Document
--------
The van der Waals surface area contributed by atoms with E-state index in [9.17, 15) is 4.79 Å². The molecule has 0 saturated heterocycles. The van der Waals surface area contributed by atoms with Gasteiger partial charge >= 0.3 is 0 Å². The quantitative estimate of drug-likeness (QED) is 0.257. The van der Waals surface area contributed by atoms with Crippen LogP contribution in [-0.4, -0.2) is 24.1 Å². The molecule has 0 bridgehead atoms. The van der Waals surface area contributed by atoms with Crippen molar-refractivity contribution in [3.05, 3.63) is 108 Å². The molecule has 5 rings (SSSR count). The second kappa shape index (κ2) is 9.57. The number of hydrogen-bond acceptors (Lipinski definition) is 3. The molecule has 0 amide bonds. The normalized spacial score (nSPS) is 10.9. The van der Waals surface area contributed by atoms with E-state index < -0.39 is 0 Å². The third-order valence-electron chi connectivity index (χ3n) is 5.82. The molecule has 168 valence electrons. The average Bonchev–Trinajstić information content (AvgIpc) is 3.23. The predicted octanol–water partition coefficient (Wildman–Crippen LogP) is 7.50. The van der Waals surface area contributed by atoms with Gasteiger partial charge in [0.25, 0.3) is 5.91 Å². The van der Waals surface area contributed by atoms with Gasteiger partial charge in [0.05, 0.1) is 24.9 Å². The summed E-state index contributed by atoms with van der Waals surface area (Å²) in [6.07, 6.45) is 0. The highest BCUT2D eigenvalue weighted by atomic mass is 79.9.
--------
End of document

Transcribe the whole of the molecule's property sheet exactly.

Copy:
The van der Waals surface area contributed by atoms with E-state index in [9.17, 15) is 4.79 Å². The molecule has 0 saturated heterocycles. The van der Waals surface area contributed by atoms with Gasteiger partial charge >= 0.3 is 0 Å². The quantitative estimate of drug-likeness (QED) is 0.257. The van der Waals surface area contributed by atoms with Crippen LogP contribution in [-0.4, -0.2) is 24.1 Å². The molecule has 0 bridgehead atoms. The van der Waals surface area contributed by atoms with Crippen molar-refractivity contribution in [3.05, 3.63) is 108 Å². The molecule has 5 rings (SSSR count). The second kappa shape index (κ2) is 9.57. The number of hydrogen-bond acceptors (Lipinski definition) is 3. The molecule has 0 amide bonds. The normalized spacial score (nSPS) is 10.9. The van der Waals surface area contributed by atoms with E-state index < -0.39 is 0 Å². The third-order valence-electron chi connectivity index (χ3n) is 5.82. The molecule has 168 valence electrons. The average Bonchev–Trinajstić information content (AvgIpc) is 3.23. The predicted octanol–water partition coefficient (Wildman–Crippen LogP) is 7.50. The van der Waals surface area contributed by atoms with Gasteiger partial charge in [0.25, 0.3) is 5.91 Å². The van der Waals surface area contributed by atoms with Gasteiger partial charge in [0.05, 0.1) is 24.9 Å². The summed E-state index contributed by atoms with van der Waals surface area (Å²) in [6.07, 6.45) is 0. The highest BCUT2D eigenvalue weighted by atomic mass is 79.9.